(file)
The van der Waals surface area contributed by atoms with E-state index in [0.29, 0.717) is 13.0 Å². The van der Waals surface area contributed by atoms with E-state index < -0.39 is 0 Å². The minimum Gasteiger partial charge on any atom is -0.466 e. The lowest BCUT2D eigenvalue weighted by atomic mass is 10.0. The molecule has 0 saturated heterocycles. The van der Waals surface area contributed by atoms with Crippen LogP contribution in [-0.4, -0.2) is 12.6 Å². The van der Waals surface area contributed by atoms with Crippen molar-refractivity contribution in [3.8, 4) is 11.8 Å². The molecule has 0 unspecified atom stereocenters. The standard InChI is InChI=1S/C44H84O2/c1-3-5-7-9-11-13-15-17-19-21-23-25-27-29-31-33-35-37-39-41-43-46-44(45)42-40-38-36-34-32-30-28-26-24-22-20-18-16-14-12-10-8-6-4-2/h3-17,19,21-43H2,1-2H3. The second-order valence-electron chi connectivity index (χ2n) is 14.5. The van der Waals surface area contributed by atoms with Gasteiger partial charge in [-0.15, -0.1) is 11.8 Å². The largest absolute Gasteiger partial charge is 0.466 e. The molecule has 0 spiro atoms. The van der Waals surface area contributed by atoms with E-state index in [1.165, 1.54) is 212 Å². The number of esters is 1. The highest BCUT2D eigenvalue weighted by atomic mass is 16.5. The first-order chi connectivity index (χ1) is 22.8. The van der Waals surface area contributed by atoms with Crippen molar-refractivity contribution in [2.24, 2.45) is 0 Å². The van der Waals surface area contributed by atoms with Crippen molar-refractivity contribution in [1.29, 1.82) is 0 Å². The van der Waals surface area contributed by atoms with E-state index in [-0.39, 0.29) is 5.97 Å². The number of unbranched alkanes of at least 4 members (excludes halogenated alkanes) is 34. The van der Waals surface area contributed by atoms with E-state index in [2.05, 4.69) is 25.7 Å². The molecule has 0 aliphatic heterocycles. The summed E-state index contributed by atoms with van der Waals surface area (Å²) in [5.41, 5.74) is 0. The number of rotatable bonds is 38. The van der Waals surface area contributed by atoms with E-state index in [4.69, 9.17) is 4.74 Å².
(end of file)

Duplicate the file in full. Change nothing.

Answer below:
The van der Waals surface area contributed by atoms with E-state index in [0.29, 0.717) is 13.0 Å². The van der Waals surface area contributed by atoms with E-state index < -0.39 is 0 Å². The minimum Gasteiger partial charge on any atom is -0.466 e. The lowest BCUT2D eigenvalue weighted by atomic mass is 10.0. The molecule has 0 saturated heterocycles. The van der Waals surface area contributed by atoms with Crippen LogP contribution in [-0.4, -0.2) is 12.6 Å². The van der Waals surface area contributed by atoms with Crippen molar-refractivity contribution in [3.8, 4) is 11.8 Å². The molecule has 0 unspecified atom stereocenters. The standard InChI is InChI=1S/C44H84O2/c1-3-5-7-9-11-13-15-17-19-21-23-25-27-29-31-33-35-37-39-41-43-46-44(45)42-40-38-36-34-32-30-28-26-24-22-20-18-16-14-12-10-8-6-4-2/h3-17,19,21-43H2,1-2H3. The second-order valence-electron chi connectivity index (χ2n) is 14.5. The van der Waals surface area contributed by atoms with Gasteiger partial charge in [-0.15, -0.1) is 11.8 Å². The largest absolute Gasteiger partial charge is 0.466 e. The molecule has 0 spiro atoms. The van der Waals surface area contributed by atoms with E-state index in [1.165, 1.54) is 212 Å². The number of esters is 1. The highest BCUT2D eigenvalue weighted by atomic mass is 16.5. The first-order chi connectivity index (χ1) is 22.8. The van der Waals surface area contributed by atoms with Crippen molar-refractivity contribution in [2.24, 2.45) is 0 Å². The van der Waals surface area contributed by atoms with Crippen molar-refractivity contribution in [1.29, 1.82) is 0 Å². The van der Waals surface area contributed by atoms with E-state index in [-0.39, 0.29) is 5.97 Å². The number of unbranched alkanes of at least 4 members (excludes halogenated alkanes) is 34. The van der Waals surface area contributed by atoms with E-state index in [2.05, 4.69) is 25.7 Å². The molecule has 0 aliphatic heterocycles. The summed E-state index contributed by atoms with van der Waals surface area (Å²) in [5.41, 5.74) is 0. The number of rotatable bonds is 38. The van der Waals surface area contributed by atoms with E-state index in [4.69, 9.17) is 4.74 Å².